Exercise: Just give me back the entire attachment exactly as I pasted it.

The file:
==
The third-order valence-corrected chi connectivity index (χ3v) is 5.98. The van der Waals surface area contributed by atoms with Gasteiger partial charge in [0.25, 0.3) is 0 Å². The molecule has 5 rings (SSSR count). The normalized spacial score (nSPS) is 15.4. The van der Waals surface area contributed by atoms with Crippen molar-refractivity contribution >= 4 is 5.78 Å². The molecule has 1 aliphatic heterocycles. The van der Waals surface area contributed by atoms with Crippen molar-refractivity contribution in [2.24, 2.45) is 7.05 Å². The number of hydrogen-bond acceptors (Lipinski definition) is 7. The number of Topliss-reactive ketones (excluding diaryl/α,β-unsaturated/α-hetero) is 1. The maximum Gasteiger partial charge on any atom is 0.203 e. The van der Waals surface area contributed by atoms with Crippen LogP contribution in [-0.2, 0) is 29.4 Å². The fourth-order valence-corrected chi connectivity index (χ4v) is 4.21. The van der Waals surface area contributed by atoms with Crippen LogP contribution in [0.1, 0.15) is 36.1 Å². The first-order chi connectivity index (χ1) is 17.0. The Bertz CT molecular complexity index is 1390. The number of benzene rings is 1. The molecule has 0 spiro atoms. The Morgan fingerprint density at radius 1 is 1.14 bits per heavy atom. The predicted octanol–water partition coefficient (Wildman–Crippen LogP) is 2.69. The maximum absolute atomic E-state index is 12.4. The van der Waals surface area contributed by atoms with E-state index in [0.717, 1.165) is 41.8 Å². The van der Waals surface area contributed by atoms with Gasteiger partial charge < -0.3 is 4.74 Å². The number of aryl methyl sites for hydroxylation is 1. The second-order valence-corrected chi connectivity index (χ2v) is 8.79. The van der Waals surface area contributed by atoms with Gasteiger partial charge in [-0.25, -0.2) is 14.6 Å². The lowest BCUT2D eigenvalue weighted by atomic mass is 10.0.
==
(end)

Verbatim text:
The third-order valence-corrected chi connectivity index (χ3v) is 5.98. The van der Waals surface area contributed by atoms with Gasteiger partial charge in [0.25, 0.3) is 0 Å². The molecule has 5 rings (SSSR count). The normalized spacial score (nSPS) is 15.4. The van der Waals surface area contributed by atoms with Crippen molar-refractivity contribution >= 4 is 5.78 Å². The molecule has 1 aliphatic heterocycles. The van der Waals surface area contributed by atoms with Crippen molar-refractivity contribution in [2.24, 2.45) is 7.05 Å². The number of hydrogen-bond acceptors (Lipinski definition) is 7. The number of Topliss-reactive ketones (excluding diaryl/α,β-unsaturated/α-hetero) is 1. The maximum Gasteiger partial charge on any atom is 0.203 e. The van der Waals surface area contributed by atoms with Crippen LogP contribution in [-0.2, 0) is 29.4 Å². The fourth-order valence-corrected chi connectivity index (χ4v) is 4.21. The van der Waals surface area contributed by atoms with Crippen LogP contribution in [0.1, 0.15) is 36.1 Å². The first-order chi connectivity index (χ1) is 17.0. The Bertz CT molecular complexity index is 1390. The number of benzene rings is 1. The molecule has 0 spiro atoms. The Morgan fingerprint density at radius 1 is 1.14 bits per heavy atom. The predicted octanol–water partition coefficient (Wildman–Crippen LogP) is 2.69. The maximum absolute atomic E-state index is 12.4. The van der Waals surface area contributed by atoms with E-state index in [0.717, 1.165) is 41.8 Å². The van der Waals surface area contributed by atoms with Gasteiger partial charge < -0.3 is 4.74 Å². The number of aryl methyl sites for hydroxylation is 1. The second-order valence-corrected chi connectivity index (χ2v) is 8.79. The van der Waals surface area contributed by atoms with Gasteiger partial charge in [-0.25, -0.2) is 14.6 Å². The lowest BCUT2D eigenvalue weighted by atomic mass is 10.0.